By Maaike Geys, 13 January 2021
There are many reasons why you would want to change your domain name. Maybe you are adapting your business and need a new name to go along with that change. Maybe you are moving your website to a new platform. Maybe you want to change your .com to .be to serve your local audience in a better way. Maybe you want to simplify your domain name, so it’s easier to type and remember.
Whatever the reason may be – changing your domain name is not something you do in 1 2 3. It’s a big endeavor (depending on how large your website is, of course) that should not be taken lightly. In this article, we’ll be talking about SEO impact – but of course, there is a huge technological effort to be made as well.
There are quite a few good reasons for changing your domain name. For example: let’s say that your main audience resides in Belgium. Your current website is example.com. When Google reads this URL, he automatically thinks that you are talking to a global audience. In this case, it makes total sense to change your domain name to example.be – Google will know that you are mostly talking to people in Belgium.
Another good example: The city of London wants to change their domain name from London.co.uk to city.london. In this case, it makes sense, because the domain name is unique, and it’s easy to understand. When changing domain names, you have to keep your audience in mind. Is your new URL easy to remember? Is it easy to spell? When you sell or provide services that come with a certain sensitivity (pharma, banking, healthcare…) you should be extra careful when choosing a (new) domain name. You don’t want your clients to think that your website is fraudulent!
Your website URL is very important for Google – it’s unique. Unfortunately, there are no magic tricks - when changing domain name, there will always be an impact.
It’s quite simple, really. Let’s take a real life example: you are moving house and changing address. You warn the important people about your change of address (your employer, your city administration, your healthcare provider…) but you might forget about some. Some letters or emails will go lost. Some companies will keep sending mail to your old address. Thus, it will be more difficult to reach you.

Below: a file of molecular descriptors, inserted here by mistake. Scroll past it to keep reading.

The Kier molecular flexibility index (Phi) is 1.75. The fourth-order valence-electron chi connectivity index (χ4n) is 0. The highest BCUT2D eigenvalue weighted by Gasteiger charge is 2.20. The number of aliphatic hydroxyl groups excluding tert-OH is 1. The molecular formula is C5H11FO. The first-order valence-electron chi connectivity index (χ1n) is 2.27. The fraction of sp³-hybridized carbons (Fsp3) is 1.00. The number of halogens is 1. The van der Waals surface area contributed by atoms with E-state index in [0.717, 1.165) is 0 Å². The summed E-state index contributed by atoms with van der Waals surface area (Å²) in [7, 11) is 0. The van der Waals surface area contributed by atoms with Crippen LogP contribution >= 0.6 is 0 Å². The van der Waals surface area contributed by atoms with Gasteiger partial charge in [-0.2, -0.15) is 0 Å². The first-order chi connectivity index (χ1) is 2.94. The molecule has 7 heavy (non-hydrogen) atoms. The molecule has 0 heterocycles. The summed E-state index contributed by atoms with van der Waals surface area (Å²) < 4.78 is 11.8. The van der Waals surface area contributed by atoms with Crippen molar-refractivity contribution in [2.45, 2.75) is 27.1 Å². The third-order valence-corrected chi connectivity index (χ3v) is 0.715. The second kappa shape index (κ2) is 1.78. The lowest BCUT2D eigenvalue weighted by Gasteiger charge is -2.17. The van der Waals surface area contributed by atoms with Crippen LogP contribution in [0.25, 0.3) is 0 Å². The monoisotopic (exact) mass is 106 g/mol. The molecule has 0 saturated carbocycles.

There will always be a drop of traffic, and you’ll need to put in some extra efforts after re-directing every page to your new domain name: you can launch a mixed campaign (we recommend newsletters, Google Ads, social media Ads and organic postings via your owned accounts), write new, relevant content to add to your website and take this opportunity to improve technical SEO issues.
These tips & tricks will help you in moving your website to a new domain name:
If possible, plan the move in a period where you have less traffic then usual.
Make sure that everyone internally is aligned.
Make sure that you communicate externally that your website will be moved. Good communication to clients and prospects is absolutely vital!
Migrate on a test environment first: you'll thank us later.
Create a spreadsheet with all old URL’s and their respective new ones. This way, you will be able to make sure that each and every URL is 301’ed correctly.
Work with skilled developers to move domains. You don’t want anything going wrong here!
Don’t forget to change your address in your Google Search Console – this way, Google knows you’ve ‘moved’.
We recommend not deleting your old domain immediately – monitor both, and delete your old one when traffic picks up on the new domain.
We hope that this article gave you some insights in changing domain names. If you still have any questions, feel free to get in touch - we are happy to help & advise.
Would you be interesed in an article about the technical impact of changing domain names? Let us know on LinkedIn or Twitter!